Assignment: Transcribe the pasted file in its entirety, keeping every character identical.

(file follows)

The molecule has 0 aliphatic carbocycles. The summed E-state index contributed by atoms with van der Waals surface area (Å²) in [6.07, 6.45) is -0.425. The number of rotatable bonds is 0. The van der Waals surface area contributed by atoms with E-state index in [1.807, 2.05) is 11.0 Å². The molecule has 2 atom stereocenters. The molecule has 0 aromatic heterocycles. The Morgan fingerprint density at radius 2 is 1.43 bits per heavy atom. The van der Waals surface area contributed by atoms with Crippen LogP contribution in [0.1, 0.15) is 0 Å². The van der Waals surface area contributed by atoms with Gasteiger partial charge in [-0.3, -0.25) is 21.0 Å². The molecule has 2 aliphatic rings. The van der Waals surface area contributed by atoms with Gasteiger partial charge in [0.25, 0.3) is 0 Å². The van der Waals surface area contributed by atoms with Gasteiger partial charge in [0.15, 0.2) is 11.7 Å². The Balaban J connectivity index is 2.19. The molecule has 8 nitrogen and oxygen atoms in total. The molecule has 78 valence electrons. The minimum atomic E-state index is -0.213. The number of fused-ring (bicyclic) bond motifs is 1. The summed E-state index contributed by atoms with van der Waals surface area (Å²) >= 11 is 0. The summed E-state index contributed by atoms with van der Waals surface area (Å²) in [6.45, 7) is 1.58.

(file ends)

The molecule has 0 aliphatic carbocycles. The summed E-state index contributed by atoms with van der Waals surface area (Å²) in [6.07, 6.45) is -0.425. The number of rotatable bonds is 0. The van der Waals surface area contributed by atoms with E-state index in [1.807, 2.05) is 11.0 Å². The molecule has 2 atom stereocenters. The molecule has 0 aromatic heterocycles. The Morgan fingerprint density at radius 2 is 1.43 bits per heavy atom. The van der Waals surface area contributed by atoms with Crippen LogP contribution in [0.1, 0.15) is 0 Å². The van der Waals surface area contributed by atoms with Gasteiger partial charge in [-0.3, -0.25) is 21.0 Å². The molecule has 2 aliphatic rings. The van der Waals surface area contributed by atoms with Gasteiger partial charge in [0.25, 0.3) is 0 Å². The van der Waals surface area contributed by atoms with Gasteiger partial charge in [0.15, 0.2) is 11.7 Å². The Balaban J connectivity index is 2.19. The molecule has 8 nitrogen and oxygen atoms in total. The molecule has 78 valence electrons. The minimum atomic E-state index is -0.213. The number of fused-ring (bicyclic) bond motifs is 1. The summed E-state index contributed by atoms with van der Waals surface area (Å²) >= 11 is 0. The summed E-state index contributed by atoms with van der Waals surface area (Å²) in [6.45, 7) is 1.58.